After a Marc Stein report Tuesday evening stated the Lakers and former lottery pick Yi Jianlian were in advanced talks, there are now reports coming out of China that the deal is done. Our thoughts on how Jianlian fits on the Lakers haven’t really changed — the skill set is solid and a role could be carved out, but that likely comes at the expense of young players the Lakers should be more focused.
But it seems a new wrinkle may impact how this signing could be viewed. Namely, what Yi will be paid. It was originally thought a minimum contract would be agreed upon. As Eric Pincus notes, for a player with 5 years NBA experience, that amount would be roughly $1.14 million. However, back in 2015, Yi signed a contract extension with the Guangdong Tigers which would pay him roughly $3.2 million a season for 5 seasons.
It would seem strange, then, that he would come back to the states to make roughly one-third that amount, even if it did mean playing in the best league in the world. I mean, why would anyone do that? Well, it seems like they wouldn’t. I bet they would for over double that amount, though:
Yi Jianlian update: ESPN sources say the Lakers are now in the midst of finalizing a one-year deal in the $8 million range w/the China star.
— Marc Stein (@ESPNSteinLine) August 17, 2016
Yeah, one year, $8 million would probably do it.
If you want to try to rationalize this deal, it is pretty easy to point out that a). the Lakers have the money to spend, b). have an open roster spot, and c). could always try to leverage this one year deal later by trading Yi when he becomes eligible in mid December. That last point is probably the most important here since he would be making enough money to serve as real salary ballast in a larger trade where matching dollars becomes a necessity due to CBA rules.
Still, though, that feels a lot like giving the Lakers the benefit of the doubt here. Smart teams do see the value in contracts like this and do use foresight by envisioning the ability to use them in future trades. However, the real reason to sign a player should always be about what he can provide on the court and how he fits into the larger picture of roster development and winning games.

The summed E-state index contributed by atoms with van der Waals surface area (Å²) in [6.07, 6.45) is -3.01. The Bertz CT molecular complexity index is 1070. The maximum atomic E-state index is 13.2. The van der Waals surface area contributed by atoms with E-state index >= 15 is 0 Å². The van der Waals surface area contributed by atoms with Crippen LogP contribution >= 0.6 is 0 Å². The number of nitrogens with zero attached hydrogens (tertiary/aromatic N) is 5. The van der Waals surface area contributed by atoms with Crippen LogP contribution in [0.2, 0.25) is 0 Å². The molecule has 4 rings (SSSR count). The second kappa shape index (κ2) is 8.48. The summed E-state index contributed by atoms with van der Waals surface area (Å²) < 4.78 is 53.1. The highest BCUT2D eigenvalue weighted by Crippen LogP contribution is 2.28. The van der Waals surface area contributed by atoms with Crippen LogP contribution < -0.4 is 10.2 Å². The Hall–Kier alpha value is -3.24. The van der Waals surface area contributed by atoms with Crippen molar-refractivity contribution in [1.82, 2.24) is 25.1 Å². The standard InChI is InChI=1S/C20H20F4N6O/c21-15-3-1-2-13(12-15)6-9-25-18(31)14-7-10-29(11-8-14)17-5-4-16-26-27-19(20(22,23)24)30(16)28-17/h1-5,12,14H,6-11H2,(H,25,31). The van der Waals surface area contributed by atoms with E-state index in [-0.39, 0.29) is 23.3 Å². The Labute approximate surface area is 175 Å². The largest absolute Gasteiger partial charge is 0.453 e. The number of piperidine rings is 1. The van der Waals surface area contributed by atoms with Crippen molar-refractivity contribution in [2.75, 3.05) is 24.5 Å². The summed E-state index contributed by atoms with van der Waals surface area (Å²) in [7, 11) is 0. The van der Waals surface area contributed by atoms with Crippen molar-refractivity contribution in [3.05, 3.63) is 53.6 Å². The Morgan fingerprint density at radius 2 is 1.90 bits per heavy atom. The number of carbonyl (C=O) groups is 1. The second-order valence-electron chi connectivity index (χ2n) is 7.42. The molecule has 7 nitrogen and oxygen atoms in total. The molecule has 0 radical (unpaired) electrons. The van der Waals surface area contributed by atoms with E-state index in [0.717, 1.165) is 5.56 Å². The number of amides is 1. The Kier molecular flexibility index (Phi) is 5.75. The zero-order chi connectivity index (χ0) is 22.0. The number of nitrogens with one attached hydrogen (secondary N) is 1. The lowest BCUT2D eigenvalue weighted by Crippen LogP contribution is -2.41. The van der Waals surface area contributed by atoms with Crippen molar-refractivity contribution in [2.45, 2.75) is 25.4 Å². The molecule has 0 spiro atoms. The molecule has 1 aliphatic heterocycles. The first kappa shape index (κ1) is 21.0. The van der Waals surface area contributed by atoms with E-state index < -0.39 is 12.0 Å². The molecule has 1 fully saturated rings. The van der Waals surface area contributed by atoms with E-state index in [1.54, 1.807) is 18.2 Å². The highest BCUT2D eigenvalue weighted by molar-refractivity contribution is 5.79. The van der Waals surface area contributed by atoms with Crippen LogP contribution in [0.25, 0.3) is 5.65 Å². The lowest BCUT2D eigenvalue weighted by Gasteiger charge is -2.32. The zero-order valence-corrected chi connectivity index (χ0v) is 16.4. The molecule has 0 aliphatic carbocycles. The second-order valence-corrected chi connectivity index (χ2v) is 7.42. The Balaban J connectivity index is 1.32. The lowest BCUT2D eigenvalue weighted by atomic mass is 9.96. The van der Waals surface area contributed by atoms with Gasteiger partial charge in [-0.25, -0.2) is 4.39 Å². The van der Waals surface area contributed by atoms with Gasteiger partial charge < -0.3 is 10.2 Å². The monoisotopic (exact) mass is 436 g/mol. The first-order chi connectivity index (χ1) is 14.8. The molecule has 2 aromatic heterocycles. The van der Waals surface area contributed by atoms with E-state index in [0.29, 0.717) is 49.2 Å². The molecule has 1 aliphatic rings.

As I have written, Yi can play. As a traditional stretch PF or even a “small-ball” C — as much as you can say small when he’s a legit seven footer — Yi has value as a floor spacer/shooter who can open up the offense. Looking at the type system Luke Walton is likely to install, it’s easy to see the symmetry. Yi could slide right into the Mo’ Speights role of a reserve big who comes into games to impact the offense. He doesn’t need to be an every game option, but having that tool in the bag is useful and provides options. And, it should be repeated again, when building a team, adding more talent is never bad.
But things are never so straight forward. Not to repeat myself, but even in the best case scenario where competition sorts itself out and players naturally fall into the roles and minute allocations which best suit them, adding another player who wants to play — no, who likely needs to play — to a roster where you already have somewhat of a logjam of quality players who need development is tricky. I think coaches always want more talent, but when managing that talent creates scenarios where interests of all involved are put in direct competition, you start to create problems for yourself.
And, again, the Lakers may not be “stacked” at PF/C, but they have 1st round picks from recent drafts who are PF’s, just signed a guy to a $64 million deal to play C, drafted a player in the 2nd round who you had rated #16 on your board as another C, and resigned one of your back-up bigs to a deal in the $6 million range. That’s 5 players at the 4/5 spots and I haven’t even mentioned Luol Deng or Brandon Ingram.
So, yeah, it’s one thing to want more talent. It’s quite another to actually get it and then have the integration of it all go smoothly. I am not saying Luke Walton isn’t up for that job — it is his job to handle these things and one of his strengths seems to be relating to players and generating buy-in. But in the balance of adding talent and how adding that talent can actually impact roster dynamics, this move feels a bit like it’s tipping in the wrong direction.
Of course, that’s just me speculating in the middle of August. But this will bear watching and I am interested in how it plays out.